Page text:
The New York State Public Service Commission says that its staff, along with RG&E, NYSEG and other parties have a proposed settlement over the way the two utilities responded to the March 2017 windstorm.
The storm caused power outages to more than 250,000 customers and Governor Andrew Cuomo had ordered the PSC to investigate the way the two utilities had prepared and responded to that storm which left some customers without electricity for days.
The settlement calls for RG&E and NYSEG, which are both owned by the Spanish energy company Iberdrola, to pay $3.9 million. The money would be used to help customers by making investments designed to increase resiliency in future storms and improve emergency response. The cost will be borne by shareholders.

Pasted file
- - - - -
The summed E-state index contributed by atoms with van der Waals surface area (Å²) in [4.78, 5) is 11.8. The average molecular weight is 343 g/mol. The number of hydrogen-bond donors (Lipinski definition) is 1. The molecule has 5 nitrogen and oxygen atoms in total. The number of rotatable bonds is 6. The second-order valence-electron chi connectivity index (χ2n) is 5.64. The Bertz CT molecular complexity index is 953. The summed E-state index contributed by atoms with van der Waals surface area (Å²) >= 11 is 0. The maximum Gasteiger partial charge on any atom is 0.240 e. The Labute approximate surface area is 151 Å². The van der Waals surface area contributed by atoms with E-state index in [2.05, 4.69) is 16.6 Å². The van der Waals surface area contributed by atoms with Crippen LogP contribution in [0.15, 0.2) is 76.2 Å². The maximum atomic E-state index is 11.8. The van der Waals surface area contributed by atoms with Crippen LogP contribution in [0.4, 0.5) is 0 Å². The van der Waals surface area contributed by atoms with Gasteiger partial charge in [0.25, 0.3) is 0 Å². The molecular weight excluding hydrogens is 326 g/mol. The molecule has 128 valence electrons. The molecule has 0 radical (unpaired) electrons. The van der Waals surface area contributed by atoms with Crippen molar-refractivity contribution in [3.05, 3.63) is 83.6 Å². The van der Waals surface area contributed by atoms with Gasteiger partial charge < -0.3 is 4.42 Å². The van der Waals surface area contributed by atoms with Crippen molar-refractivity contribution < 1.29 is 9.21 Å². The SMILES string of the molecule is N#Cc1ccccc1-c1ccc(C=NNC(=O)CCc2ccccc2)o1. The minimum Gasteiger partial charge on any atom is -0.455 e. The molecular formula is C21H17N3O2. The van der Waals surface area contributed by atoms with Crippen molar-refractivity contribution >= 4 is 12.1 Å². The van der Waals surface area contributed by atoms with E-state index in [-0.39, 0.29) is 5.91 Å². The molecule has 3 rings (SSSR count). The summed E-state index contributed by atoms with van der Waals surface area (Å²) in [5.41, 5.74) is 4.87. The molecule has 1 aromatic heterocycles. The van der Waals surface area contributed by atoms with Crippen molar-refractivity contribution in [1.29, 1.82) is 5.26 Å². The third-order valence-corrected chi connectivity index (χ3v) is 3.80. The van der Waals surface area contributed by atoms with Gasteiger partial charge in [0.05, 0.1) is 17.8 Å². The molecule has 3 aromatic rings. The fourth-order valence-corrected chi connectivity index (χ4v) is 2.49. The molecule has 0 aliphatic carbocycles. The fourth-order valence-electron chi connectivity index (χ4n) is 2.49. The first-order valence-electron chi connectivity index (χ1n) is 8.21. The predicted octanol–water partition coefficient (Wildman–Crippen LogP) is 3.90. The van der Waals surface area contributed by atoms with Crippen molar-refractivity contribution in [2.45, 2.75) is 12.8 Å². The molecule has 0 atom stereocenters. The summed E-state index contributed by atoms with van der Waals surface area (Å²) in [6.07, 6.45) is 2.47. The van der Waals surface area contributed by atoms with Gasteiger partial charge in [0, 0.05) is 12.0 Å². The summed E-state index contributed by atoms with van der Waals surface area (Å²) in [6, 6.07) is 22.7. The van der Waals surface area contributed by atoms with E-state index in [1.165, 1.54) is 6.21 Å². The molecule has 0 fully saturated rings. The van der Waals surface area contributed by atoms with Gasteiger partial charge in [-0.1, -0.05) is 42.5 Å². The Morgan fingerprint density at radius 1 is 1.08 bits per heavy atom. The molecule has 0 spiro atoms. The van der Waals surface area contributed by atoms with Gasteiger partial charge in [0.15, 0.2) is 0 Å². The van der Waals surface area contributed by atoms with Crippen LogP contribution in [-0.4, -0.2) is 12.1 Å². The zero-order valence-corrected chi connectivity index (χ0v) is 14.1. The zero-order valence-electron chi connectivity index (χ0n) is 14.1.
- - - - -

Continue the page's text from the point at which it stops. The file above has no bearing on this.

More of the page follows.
Officials say this settlement, which would resolve 12 alleged violations of the utilities' emergency response plans, is the first-ever under the PSC’s stronger storm-response review powers, and a statement from the PSC says the settlement “sends a strong signal to other utilities that they must work to benefit their customers, not their shareholders, when it comes to their storm preparation and response.”
The settlement would pay for a number of projects including $1.25 million to put up utility poles made of composite materials, which officials say would help reduce the number of outages.
Other investments include money to help customers who have life-sustaining equipment in their homes get help in purchasing a backup power source, and buying mobile command centers to help make sure key company personnel are dispatched directly to the heart of affected areas.